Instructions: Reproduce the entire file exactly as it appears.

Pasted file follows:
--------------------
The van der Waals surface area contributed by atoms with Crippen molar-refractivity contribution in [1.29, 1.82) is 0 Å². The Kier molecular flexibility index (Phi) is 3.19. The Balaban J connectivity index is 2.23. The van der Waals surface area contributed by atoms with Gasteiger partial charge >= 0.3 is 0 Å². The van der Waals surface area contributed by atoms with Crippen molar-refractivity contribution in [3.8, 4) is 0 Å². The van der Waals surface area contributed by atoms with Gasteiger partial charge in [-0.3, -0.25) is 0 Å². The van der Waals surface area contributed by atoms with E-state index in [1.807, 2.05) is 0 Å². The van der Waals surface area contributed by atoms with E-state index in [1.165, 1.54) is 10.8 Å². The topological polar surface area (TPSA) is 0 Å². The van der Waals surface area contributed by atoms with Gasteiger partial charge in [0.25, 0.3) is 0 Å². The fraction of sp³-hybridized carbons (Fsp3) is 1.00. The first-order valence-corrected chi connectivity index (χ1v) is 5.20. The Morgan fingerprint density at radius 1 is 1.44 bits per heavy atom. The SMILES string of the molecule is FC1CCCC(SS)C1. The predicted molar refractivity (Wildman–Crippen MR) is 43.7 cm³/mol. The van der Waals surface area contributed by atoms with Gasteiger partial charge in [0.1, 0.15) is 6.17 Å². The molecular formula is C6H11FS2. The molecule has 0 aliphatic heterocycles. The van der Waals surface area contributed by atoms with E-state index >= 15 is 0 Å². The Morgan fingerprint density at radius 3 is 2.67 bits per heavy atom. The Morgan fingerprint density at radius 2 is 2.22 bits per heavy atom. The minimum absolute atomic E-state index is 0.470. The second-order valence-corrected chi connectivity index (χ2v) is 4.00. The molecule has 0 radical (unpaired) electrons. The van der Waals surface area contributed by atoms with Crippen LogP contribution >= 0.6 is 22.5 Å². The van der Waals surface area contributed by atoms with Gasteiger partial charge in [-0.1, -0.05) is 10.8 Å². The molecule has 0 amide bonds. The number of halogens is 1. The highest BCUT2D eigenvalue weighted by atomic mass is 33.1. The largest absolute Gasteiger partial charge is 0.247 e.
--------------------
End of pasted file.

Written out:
The van der Waals surface area contributed by atoms with Crippen molar-refractivity contribution in [1.29, 1.82) is 0 Å². The Kier molecular flexibility index (Phi) is 3.19. The Balaban J connectivity index is 2.23. The van der Waals surface area contributed by atoms with Gasteiger partial charge >= 0.3 is 0 Å². The van der Waals surface area contributed by atoms with Crippen molar-refractivity contribution in [3.8, 4) is 0 Å². The van der Waals surface area contributed by atoms with Gasteiger partial charge in [-0.3, -0.25) is 0 Å². The van der Waals surface area contributed by atoms with E-state index in [1.807, 2.05) is 0 Å². The van der Waals surface area contributed by atoms with E-state index in [1.165, 1.54) is 10.8 Å². The topological polar surface area (TPSA) is 0 Å². The van der Waals surface area contributed by atoms with Gasteiger partial charge in [0.25, 0.3) is 0 Å². The fraction of sp³-hybridized carbons (Fsp3) is 1.00. The first-order valence-corrected chi connectivity index (χ1v) is 5.20. The Morgan fingerprint density at radius 1 is 1.44 bits per heavy atom. The SMILES string of the molecule is FC1CCCC(SS)C1. The predicted molar refractivity (Wildman–Crippen MR) is 43.7 cm³/mol. The van der Waals surface area contributed by atoms with Gasteiger partial charge in [0.1, 0.15) is 6.17 Å². The molecular formula is C6H11FS2. The molecule has 0 aliphatic heterocycles. The van der Waals surface area contributed by atoms with E-state index >= 15 is 0 Å². The Morgan fingerprint density at radius 3 is 2.67 bits per heavy atom. The Morgan fingerprint density at radius 2 is 2.22 bits per heavy atom. The minimum absolute atomic E-state index is 0.470. The second-order valence-corrected chi connectivity index (χ2v) is 4.00. The molecule has 0 radical (unpaired) electrons. The van der Waals surface area contributed by atoms with Crippen LogP contribution >= 0.6 is 22.5 Å². The van der Waals surface area contributed by atoms with Gasteiger partial charge in [-0.1, -0.05) is 10.8 Å². The molecule has 0 amide bonds. The number of halogens is 1. The highest BCUT2D eigenvalue weighted by atomic mass is 33.1. The largest absolute Gasteiger partial charge is 0.247 e.